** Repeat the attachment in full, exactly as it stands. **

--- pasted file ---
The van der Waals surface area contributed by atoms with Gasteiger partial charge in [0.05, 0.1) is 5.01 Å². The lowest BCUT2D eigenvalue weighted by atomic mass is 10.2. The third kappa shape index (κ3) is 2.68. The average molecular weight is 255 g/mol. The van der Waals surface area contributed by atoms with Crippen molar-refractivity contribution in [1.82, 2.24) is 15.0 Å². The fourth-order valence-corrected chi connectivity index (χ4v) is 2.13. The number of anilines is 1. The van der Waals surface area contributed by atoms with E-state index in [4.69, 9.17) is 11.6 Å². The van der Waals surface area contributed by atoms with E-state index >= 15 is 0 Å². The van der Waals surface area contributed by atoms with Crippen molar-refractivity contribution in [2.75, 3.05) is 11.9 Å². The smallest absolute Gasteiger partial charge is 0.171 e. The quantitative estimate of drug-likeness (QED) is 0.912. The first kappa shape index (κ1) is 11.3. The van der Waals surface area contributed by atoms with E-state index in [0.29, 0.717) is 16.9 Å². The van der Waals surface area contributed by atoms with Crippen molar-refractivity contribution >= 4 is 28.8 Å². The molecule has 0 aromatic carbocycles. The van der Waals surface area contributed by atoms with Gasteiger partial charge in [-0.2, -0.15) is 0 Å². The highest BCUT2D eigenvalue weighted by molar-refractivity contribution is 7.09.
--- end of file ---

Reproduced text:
The van der Waals surface area contributed by atoms with Gasteiger partial charge in [0.05, 0.1) is 5.01 Å². The lowest BCUT2D eigenvalue weighted by atomic mass is 10.2. The third kappa shape index (κ3) is 2.68. The average molecular weight is 255 g/mol. The van der Waals surface area contributed by atoms with Crippen molar-refractivity contribution in [1.82, 2.24) is 15.0 Å². The fourth-order valence-corrected chi connectivity index (χ4v) is 2.13. The number of anilines is 1. The van der Waals surface area contributed by atoms with E-state index in [4.69, 9.17) is 11.6 Å². The van der Waals surface area contributed by atoms with E-state index >= 15 is 0 Å². The van der Waals surface area contributed by atoms with Crippen molar-refractivity contribution in [2.75, 3.05) is 11.9 Å². The smallest absolute Gasteiger partial charge is 0.171 e. The quantitative estimate of drug-likeness (QED) is 0.912. The first kappa shape index (κ1) is 11.3. The van der Waals surface area contributed by atoms with E-state index in [0.29, 0.717) is 16.9 Å². The van der Waals surface area contributed by atoms with Crippen molar-refractivity contribution >= 4 is 28.8 Å². The molecule has 0 aromatic carbocycles. The van der Waals surface area contributed by atoms with Gasteiger partial charge in [-0.2, -0.15) is 0 Å². The highest BCUT2D eigenvalue weighted by molar-refractivity contribution is 7.09.